- Want One by Rufus Wainwright
Book Pairing: Books that pull at all your emotions
- Cloud Atlas by David Mitchell
- The Princess Bride by William Goldman
- Normal People by Sally Rooney
SONOMA COAST, SONOMA COUNTY
Boysenberry, blueberry, and fresh dates marry with spiced plum, basil, fresh bay leaf, and hibiscus to lead the heady aroma of this wine. On the palate, these flavors are delivered with a bright, silky sensation and you begin to notice undertones of soft cheese rind and freshly cured meat that help to deliver a truly complex and memorable experience.
Food pairing: Lamb Tagine
This Pinot Noir is a truly deep and complex wine exploding with an array of flavors. Fruity and floral while also spicy and earthy, it’s a wine that calls for a dish of equal depth and complexity. The first thing that came to mind when we tasted this was lamb tagine. Lamb’s richer flavors, while not as deep as most other red meats, stand in perfect balance to the weight of this Pinot Noir. The layers of flavor brought on by apricots, ginger, cinnamon, and saffron complement the fruit and spice tones.
Music Pairings: Something that always puts a smile on your face
- Exile on Main Street by The Rolling Stones
- 3 Feet High and Rising by De La Soul
- Malibu Anderson .Paak
- Lady Soul by Aretha Franklin
Book Pairing: A good mystery with layers of character development
- Still Life by Louise Penny
- The Goldfinch by Donna Tartt
- Death on the Nile by Agatha Christie
- The Big Sleep by Raymond Chandler
SONOMA COAST, SONOMA COUNTY
Less than three miles from the Pacific Ocean, Pinot Noir from Platt Vineyard tends to be more Burgundian in character than almost any other site in California. Spring jumps from the glass, giving you a mix of wild berries—mulberry, cranberry, and strawberry—married with blood orange as you first take a whiff. The wine begins to open up as it breathes to show notes of rose petal, tarragon, and fresh oregano, eventually giving way to undertones of fresh leather and flint. It’s a wine that’s immensely enjoyable on its own, but makes you dream of all the fun dishes you can cook alongside it.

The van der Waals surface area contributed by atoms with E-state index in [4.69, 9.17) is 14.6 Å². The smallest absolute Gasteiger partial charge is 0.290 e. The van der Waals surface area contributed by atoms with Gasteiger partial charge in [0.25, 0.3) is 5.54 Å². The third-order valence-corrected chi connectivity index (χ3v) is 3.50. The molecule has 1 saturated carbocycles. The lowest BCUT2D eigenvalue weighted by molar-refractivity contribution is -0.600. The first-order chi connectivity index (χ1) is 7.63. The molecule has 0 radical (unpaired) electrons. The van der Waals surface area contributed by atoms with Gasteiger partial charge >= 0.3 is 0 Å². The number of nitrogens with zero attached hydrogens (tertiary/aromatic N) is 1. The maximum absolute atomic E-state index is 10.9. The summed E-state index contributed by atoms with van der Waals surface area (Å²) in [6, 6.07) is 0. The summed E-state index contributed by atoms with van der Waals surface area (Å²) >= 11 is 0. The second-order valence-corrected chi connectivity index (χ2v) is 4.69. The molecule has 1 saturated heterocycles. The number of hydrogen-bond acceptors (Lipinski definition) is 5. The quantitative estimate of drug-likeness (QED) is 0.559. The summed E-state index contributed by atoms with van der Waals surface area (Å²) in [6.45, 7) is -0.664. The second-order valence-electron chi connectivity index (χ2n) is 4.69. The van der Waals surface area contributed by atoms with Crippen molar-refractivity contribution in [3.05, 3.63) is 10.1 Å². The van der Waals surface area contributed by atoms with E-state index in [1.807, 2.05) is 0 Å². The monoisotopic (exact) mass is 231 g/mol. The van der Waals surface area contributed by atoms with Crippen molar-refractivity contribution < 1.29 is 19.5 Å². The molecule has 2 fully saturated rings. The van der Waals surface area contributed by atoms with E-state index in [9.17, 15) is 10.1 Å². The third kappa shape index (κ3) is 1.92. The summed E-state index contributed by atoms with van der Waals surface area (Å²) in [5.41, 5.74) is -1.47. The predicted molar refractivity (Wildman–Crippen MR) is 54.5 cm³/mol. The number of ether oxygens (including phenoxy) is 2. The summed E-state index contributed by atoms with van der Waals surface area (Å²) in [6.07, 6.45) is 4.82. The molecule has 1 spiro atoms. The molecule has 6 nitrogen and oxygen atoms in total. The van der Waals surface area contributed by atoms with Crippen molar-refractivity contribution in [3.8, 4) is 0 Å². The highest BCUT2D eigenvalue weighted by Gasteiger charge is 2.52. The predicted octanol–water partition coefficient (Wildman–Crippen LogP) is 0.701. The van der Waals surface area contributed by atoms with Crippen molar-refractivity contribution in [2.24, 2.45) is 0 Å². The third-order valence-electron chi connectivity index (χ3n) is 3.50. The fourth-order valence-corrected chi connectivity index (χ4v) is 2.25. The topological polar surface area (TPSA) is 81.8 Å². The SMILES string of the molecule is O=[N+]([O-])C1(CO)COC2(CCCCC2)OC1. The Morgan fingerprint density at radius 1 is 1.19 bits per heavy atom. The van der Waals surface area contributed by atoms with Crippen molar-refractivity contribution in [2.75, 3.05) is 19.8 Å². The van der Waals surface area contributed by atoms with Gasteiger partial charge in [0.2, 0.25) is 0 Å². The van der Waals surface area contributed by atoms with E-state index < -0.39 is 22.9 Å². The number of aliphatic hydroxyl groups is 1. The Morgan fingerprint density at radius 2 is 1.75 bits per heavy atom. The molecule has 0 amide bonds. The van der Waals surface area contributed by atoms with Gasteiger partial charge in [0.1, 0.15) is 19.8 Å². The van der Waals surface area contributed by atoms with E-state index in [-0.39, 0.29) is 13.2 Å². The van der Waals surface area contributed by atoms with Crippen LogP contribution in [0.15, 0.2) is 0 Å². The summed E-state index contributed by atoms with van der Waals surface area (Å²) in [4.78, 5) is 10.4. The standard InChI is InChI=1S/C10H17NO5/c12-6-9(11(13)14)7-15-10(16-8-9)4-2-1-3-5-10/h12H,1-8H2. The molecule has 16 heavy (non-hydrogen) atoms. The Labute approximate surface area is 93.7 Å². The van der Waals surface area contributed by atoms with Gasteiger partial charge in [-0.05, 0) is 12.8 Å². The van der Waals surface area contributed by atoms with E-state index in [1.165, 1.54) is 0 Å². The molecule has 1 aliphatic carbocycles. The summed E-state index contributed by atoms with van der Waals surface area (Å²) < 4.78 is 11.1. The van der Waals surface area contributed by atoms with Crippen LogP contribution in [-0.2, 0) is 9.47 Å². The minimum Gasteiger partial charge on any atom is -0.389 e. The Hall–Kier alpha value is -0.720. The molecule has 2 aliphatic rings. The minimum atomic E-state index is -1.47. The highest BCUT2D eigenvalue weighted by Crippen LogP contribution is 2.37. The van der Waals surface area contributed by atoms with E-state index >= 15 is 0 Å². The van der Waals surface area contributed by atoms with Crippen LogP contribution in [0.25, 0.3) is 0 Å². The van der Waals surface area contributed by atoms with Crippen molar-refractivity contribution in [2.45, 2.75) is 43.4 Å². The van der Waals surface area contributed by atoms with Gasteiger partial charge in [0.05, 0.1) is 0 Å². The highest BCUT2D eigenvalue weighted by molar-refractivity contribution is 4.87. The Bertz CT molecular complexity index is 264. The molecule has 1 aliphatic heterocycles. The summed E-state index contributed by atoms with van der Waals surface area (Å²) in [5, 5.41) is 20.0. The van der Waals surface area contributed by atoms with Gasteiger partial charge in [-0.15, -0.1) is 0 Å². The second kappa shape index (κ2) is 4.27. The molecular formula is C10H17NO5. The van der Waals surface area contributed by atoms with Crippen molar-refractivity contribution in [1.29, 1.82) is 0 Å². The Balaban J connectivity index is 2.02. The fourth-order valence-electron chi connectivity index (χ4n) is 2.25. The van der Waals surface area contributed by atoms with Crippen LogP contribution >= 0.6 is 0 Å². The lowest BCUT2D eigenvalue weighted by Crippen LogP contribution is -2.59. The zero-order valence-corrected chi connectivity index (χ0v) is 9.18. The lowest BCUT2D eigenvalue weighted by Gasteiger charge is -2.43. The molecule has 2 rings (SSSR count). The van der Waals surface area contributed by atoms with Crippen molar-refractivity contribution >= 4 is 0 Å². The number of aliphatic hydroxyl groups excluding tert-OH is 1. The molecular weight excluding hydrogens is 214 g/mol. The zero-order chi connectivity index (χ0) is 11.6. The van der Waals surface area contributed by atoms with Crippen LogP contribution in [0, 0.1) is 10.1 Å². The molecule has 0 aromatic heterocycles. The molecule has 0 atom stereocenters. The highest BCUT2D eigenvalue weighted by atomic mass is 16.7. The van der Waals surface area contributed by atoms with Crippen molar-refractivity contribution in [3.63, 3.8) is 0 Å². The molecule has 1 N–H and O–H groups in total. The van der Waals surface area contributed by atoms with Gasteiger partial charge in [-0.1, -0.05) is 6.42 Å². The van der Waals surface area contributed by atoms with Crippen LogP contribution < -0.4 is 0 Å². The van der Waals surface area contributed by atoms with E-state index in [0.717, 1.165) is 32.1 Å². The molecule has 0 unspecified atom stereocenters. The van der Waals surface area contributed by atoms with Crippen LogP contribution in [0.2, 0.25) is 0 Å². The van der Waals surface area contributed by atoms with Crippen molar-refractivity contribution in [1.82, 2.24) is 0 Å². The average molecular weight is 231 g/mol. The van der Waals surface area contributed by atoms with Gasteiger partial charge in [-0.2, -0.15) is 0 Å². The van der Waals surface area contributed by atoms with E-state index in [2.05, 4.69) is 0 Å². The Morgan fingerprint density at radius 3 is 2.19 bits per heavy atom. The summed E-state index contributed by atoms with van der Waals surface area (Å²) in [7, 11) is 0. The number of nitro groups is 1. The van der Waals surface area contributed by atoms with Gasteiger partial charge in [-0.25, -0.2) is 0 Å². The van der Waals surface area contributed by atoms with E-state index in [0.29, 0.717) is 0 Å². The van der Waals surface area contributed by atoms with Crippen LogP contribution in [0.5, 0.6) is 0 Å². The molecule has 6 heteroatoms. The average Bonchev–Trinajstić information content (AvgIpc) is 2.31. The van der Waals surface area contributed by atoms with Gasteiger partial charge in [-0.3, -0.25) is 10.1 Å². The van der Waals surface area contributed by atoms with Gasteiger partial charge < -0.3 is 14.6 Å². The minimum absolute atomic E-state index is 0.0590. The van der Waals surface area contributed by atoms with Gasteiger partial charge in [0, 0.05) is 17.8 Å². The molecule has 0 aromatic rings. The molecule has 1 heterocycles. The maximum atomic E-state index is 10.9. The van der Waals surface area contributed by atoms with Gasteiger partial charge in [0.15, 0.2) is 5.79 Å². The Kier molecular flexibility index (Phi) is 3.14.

Food pairing: Roast Pork tenderloin with sour cherries and wine-soaked mushrooms over wild rice
The fresh fruit and herbs are abundant in the Platt Pinot Noir, along with earthy elements at play underneath, and remind us of all that spring can bring. As we drank, this dish immediately sprang to mind. Pork and Pinot are almost always a match made in heaven, and this is no exception. The key here is the spice rub that accents the herbal tones of the wine while the sour cherries and balsamic highlight the fruit and acidity, while the mushrooms help to elevate the earthy notes.
Music Pairings: Something that makes you feel warm inside
- Parachutes by Coldplay
- The Rise and Fall of Ziggy Stardust and the Spiders from Mars by David Bowie
- For Emma, Forever Ago by Bon Iver
Book Pairing: A book you love to revisit over and over
- 84, Charing Cross Road by Helene Hanff
- Pride and Prejudice by Jane Austen
- Anne of Green Gables by L.M. Montgomery
There is truly no wrong way to enjoy these new wines. No matter your food, music, book, or even movie preference, our goal is to provide you a wine you can embrace any moment with. Be sure to share how you’re enjoying your Crescere wines with us on Facebook and Instagram–cheers!